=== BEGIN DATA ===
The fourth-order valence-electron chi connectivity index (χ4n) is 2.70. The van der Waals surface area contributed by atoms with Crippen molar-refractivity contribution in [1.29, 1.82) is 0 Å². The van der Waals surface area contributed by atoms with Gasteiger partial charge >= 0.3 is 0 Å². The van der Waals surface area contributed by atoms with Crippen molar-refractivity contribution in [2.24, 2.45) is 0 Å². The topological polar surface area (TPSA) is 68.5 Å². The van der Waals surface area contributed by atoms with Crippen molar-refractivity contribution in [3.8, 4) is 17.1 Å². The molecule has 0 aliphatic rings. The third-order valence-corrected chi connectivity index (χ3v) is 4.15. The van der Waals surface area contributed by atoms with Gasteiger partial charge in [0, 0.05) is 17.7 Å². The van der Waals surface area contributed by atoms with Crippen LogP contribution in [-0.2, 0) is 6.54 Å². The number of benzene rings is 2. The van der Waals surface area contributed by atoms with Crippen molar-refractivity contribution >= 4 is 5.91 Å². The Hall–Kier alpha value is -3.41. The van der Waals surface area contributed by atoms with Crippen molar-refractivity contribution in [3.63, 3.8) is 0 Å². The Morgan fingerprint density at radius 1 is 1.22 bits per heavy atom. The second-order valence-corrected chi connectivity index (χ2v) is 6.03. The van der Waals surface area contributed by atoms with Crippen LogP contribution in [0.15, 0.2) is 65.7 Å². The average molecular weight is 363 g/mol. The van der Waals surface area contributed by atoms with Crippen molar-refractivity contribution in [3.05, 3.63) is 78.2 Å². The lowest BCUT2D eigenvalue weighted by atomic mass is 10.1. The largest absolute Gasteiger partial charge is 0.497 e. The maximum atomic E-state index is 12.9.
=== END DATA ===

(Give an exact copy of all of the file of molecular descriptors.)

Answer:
The fourth-order valence-electron chi connectivity index (χ4n) is 2.70. The van der Waals surface area contributed by atoms with Crippen molar-refractivity contribution in [1.29, 1.82) is 0 Å². The van der Waals surface area contributed by atoms with Gasteiger partial charge >= 0.3 is 0 Å². The van der Waals surface area contributed by atoms with Crippen molar-refractivity contribution in [2.24, 2.45) is 0 Å². The topological polar surface area (TPSA) is 68.5 Å². The van der Waals surface area contributed by atoms with Crippen molar-refractivity contribution in [3.8, 4) is 17.1 Å². The molecule has 0 aliphatic rings. The third-order valence-corrected chi connectivity index (χ3v) is 4.15. The van der Waals surface area contributed by atoms with Gasteiger partial charge in [0, 0.05) is 17.7 Å². The van der Waals surface area contributed by atoms with Crippen LogP contribution in [-0.2, 0) is 6.54 Å². The number of benzene rings is 2. The van der Waals surface area contributed by atoms with Crippen molar-refractivity contribution >= 4 is 5.91 Å². The Hall–Kier alpha value is -3.41. The van der Waals surface area contributed by atoms with Crippen molar-refractivity contribution in [3.63, 3.8) is 0 Å². The Morgan fingerprint density at radius 1 is 1.22 bits per heavy atom. The second-order valence-corrected chi connectivity index (χ2v) is 6.03. The van der Waals surface area contributed by atoms with Crippen LogP contribution in [0.15, 0.2) is 65.7 Å². The average molecular weight is 363 g/mol. The van der Waals surface area contributed by atoms with Crippen molar-refractivity contribution in [3.05, 3.63) is 78.2 Å². The lowest BCUT2D eigenvalue weighted by atomic mass is 10.1. The largest absolute Gasteiger partial charge is 0.497 e. The maximum atomic E-state index is 12.9.